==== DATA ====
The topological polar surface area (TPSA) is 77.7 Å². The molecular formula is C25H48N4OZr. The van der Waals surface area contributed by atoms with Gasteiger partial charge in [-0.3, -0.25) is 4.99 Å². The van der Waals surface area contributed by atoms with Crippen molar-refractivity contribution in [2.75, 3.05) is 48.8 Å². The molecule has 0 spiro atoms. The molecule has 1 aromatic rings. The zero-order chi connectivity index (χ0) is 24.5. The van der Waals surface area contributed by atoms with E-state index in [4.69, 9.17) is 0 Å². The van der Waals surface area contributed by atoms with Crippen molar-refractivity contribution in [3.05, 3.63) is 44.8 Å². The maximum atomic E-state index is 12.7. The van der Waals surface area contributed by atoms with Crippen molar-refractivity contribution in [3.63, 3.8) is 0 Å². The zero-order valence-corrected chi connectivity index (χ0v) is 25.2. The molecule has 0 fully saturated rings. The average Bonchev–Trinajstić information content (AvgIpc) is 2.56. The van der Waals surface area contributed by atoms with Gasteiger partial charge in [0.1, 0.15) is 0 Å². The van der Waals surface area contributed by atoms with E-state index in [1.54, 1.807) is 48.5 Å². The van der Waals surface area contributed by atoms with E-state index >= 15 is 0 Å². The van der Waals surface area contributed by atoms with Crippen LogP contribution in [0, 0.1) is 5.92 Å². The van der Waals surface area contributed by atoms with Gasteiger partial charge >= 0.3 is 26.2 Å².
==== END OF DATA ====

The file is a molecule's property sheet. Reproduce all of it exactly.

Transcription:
The topological polar surface area (TPSA) is 77.7 Å². The molecular formula is C25H48N4OZr. The van der Waals surface area contributed by atoms with Gasteiger partial charge in [-0.3, -0.25) is 4.99 Å². The van der Waals surface area contributed by atoms with Crippen molar-refractivity contribution in [2.75, 3.05) is 48.8 Å². The molecule has 0 spiro atoms. The molecule has 1 aromatic rings. The zero-order chi connectivity index (χ0) is 24.5. The van der Waals surface area contributed by atoms with E-state index in [4.69, 9.17) is 0 Å². The van der Waals surface area contributed by atoms with Crippen molar-refractivity contribution in [3.05, 3.63) is 44.8 Å². The maximum atomic E-state index is 12.7. The van der Waals surface area contributed by atoms with Crippen molar-refractivity contribution in [3.63, 3.8) is 0 Å². The zero-order valence-corrected chi connectivity index (χ0v) is 25.2. The molecule has 0 fully saturated rings. The average Bonchev–Trinajstić information content (AvgIpc) is 2.56. The van der Waals surface area contributed by atoms with Gasteiger partial charge in [0.1, 0.15) is 0 Å². The van der Waals surface area contributed by atoms with E-state index in [1.54, 1.807) is 48.5 Å². The van der Waals surface area contributed by atoms with E-state index >= 15 is 0 Å². The van der Waals surface area contributed by atoms with Crippen LogP contribution in [0, 0.1) is 5.92 Å². The van der Waals surface area contributed by atoms with Gasteiger partial charge >= 0.3 is 26.2 Å².